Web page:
Only on completion of the reviews can a balanced and informed commissioning plan be developed that does not risk adversely impacting the deprived communities served. This plan will need to consider the long term added value that providers will continue to deliver and how this can be quantified moving forward to evidence the continuing viability of the services being commissioned to the external market.


To meet the end of the review, all services will need to be “extended” by way of directly awarding a 16-month contract with the seven incumbent youth providers and a 12-month contract with the two incumbent children’s centre providers under Direct Award, with the terms and conditions, contract values etc being unchanged.



·         Options 1 and 3 pose the highest risks, in that to do nothing or to create a gap in provision whilst awaiting the results of a procurement, will leave the Children, Families and Young People of Kent without suitable provision. The Covid-19 outbreak has highlighted and created both economic and health consequences, the full implications of which are still far from known. Any gap in provision will only act to further exacerbate this for our most vulnerable service users.

·         Option 2 has some merits, although many of the providers will face an uncertain future, putting at risk the additional social value projects (such as food banks, employment of apprentices, wider SEND support, social action projects and racism education and awareness projects, to name a few)



Decision type: Key

Reason Key: Expenditure or savings of more than £1m;

Decision status: Recommendations Approved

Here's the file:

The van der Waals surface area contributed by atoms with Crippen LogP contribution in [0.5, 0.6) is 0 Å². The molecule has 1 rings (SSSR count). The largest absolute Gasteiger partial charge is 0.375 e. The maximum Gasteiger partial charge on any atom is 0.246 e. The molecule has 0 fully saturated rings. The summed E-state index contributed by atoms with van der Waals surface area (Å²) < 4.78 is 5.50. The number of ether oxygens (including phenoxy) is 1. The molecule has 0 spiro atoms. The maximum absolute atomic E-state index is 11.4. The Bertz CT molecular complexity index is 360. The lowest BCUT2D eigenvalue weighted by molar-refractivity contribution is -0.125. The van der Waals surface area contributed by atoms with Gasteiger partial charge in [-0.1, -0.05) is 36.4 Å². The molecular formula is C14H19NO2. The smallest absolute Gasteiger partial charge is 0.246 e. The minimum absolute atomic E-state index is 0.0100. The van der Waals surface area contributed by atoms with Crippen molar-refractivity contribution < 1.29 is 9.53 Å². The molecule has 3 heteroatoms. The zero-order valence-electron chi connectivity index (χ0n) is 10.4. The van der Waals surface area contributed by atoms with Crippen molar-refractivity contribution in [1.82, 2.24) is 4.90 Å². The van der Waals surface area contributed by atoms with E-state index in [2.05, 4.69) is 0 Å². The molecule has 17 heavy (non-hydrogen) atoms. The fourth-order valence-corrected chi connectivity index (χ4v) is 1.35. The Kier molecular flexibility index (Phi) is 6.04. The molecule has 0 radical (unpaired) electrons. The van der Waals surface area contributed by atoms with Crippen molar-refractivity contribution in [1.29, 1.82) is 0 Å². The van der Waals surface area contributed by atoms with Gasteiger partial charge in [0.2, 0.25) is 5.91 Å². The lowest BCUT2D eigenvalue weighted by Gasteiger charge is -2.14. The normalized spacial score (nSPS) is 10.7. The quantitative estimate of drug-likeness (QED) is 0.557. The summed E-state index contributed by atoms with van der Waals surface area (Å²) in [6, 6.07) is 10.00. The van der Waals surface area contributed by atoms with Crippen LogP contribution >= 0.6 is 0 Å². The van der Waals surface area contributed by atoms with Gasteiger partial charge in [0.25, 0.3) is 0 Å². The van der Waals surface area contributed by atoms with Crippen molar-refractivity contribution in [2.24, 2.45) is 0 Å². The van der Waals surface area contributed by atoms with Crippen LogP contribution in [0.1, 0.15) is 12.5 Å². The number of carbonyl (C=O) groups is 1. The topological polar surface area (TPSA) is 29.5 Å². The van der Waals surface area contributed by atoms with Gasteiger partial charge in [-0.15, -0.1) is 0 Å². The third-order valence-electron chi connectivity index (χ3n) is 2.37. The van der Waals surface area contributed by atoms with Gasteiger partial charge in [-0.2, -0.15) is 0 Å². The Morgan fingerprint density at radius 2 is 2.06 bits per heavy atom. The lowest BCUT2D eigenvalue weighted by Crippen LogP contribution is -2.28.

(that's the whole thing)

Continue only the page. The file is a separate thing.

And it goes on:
Division affected: (All Division);

Notice of proposed decision first published: 22/09/2021

Decision due: Not before 22nd Oct 2021 by Cabinet Member for Integrated Children's Services

Department: Education & Young People's Services


Decision time-frame does not allow for Cabinet Committee consideration.  Non-Executive Members to be engaged prior to decision.

Financial implications: This action looks to continue the funding of services at the same level for 16 months for Youth Services and 12 months for Children’s Centre to the end of March 2023. There is an option in the contracts to terminate with a three-month notice period, should that be required. The existing contracts are fully funded within the current revenue budget for the Youth Services and Children Centres key service lines. The Children Centre budget is funded from a combination of the KCC base budget and public health grant. The Youth Services budget is funded from both the KCC base budget and Dedicated Schools Grant. The value of the contracts will remain unchanged for the period of the extension, there are no further financial implications from this proposal.

Legal implications: Whilst there is no statutory requirement to provide Open Access youth work, Kent County Council has maintained a strong commitment to an offer which has always included VCS organisations as part of delivery. The Open Access offer in Kent contributes to young peoples’ learning and development, working to give a sense of place and purpose and to reach their full potential. The two Children’s Centres form part of the totality of offer available to Children and Parents. By not having the two commissioned centres in place we would not be removing the children centre offer but would be detrimentally impacting two communities that are amongst the most deprived in the county. Action by way of Direct Award means awarding contracts without competition which is not compliant with Spending the Council’s Money or the Public Contract Regulations 2015.

Equalities implications: An Equality Impact Assessment (EqIA) screening has been completed and has concluded that the proposed option does not present any adverse equality impact.